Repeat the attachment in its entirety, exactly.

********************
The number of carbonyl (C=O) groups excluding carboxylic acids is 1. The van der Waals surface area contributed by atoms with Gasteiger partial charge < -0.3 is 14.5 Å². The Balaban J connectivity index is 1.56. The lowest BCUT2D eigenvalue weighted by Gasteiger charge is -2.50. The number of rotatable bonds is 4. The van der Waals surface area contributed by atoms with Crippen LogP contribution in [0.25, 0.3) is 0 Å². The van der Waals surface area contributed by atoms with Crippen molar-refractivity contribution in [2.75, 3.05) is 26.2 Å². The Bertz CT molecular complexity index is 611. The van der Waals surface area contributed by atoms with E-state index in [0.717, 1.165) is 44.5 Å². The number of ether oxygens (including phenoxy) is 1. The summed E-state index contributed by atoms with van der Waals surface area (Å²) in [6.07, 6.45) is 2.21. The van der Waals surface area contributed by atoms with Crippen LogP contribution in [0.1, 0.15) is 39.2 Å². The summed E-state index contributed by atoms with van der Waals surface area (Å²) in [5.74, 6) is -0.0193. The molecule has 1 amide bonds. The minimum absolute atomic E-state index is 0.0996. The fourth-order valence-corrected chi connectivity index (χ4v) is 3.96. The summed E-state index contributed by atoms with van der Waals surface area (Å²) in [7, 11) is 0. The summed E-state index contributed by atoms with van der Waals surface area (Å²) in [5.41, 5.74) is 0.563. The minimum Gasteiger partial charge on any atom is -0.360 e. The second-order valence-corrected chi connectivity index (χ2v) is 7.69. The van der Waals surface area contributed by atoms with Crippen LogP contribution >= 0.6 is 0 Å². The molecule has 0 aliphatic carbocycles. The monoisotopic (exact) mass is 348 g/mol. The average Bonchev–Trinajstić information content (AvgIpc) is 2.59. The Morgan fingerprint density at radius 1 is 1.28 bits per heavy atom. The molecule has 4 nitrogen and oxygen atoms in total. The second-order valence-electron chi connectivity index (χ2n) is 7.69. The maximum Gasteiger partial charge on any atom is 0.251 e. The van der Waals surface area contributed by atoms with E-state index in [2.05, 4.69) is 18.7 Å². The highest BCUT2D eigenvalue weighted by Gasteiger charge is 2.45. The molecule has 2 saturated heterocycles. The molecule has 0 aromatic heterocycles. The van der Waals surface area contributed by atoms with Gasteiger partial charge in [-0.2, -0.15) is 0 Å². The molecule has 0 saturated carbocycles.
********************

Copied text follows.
The number of carbonyl (C=O) groups excluding carboxylic acids is 1. The van der Waals surface area contributed by atoms with Gasteiger partial charge < -0.3 is 14.5 Å². The Balaban J connectivity index is 1.56. The lowest BCUT2D eigenvalue weighted by Gasteiger charge is -2.50. The number of rotatable bonds is 4. The van der Waals surface area contributed by atoms with Crippen LogP contribution in [0.25, 0.3) is 0 Å². The van der Waals surface area contributed by atoms with Crippen molar-refractivity contribution in [2.75, 3.05) is 26.2 Å². The Bertz CT molecular complexity index is 611. The van der Waals surface area contributed by atoms with E-state index in [0.717, 1.165) is 44.5 Å². The number of ether oxygens (including phenoxy) is 1. The summed E-state index contributed by atoms with van der Waals surface area (Å²) in [6.07, 6.45) is 2.21. The van der Waals surface area contributed by atoms with Crippen LogP contribution in [0.1, 0.15) is 39.2 Å². The summed E-state index contributed by atoms with van der Waals surface area (Å²) in [5.74, 6) is -0.0193. The molecule has 1 amide bonds. The minimum absolute atomic E-state index is 0.0996. The fourth-order valence-corrected chi connectivity index (χ4v) is 3.96. The summed E-state index contributed by atoms with van der Waals surface area (Å²) in [7, 11) is 0. The summed E-state index contributed by atoms with van der Waals surface area (Å²) in [5.41, 5.74) is 0.563. The minimum Gasteiger partial charge on any atom is -0.360 e. The second-order valence-corrected chi connectivity index (χ2v) is 7.69. The van der Waals surface area contributed by atoms with Crippen LogP contribution >= 0.6 is 0 Å². The molecule has 0 aliphatic carbocycles. The monoisotopic (exact) mass is 348 g/mol. The average Bonchev–Trinajstić information content (AvgIpc) is 2.59. The Morgan fingerprint density at radius 1 is 1.28 bits per heavy atom. The molecule has 4 nitrogen and oxygen atoms in total. The second-order valence-electron chi connectivity index (χ2n) is 7.69. The maximum Gasteiger partial charge on any atom is 0.251 e. The van der Waals surface area contributed by atoms with E-state index in [2.05, 4.69) is 18.7 Å². The highest BCUT2D eigenvalue weighted by Gasteiger charge is 2.45. The molecule has 2 saturated heterocycles. The molecule has 0 aromatic heterocycles. The van der Waals surface area contributed by atoms with Gasteiger partial charge in [-0.2, -0.15) is 0 Å². The molecule has 0 saturated carbocycles.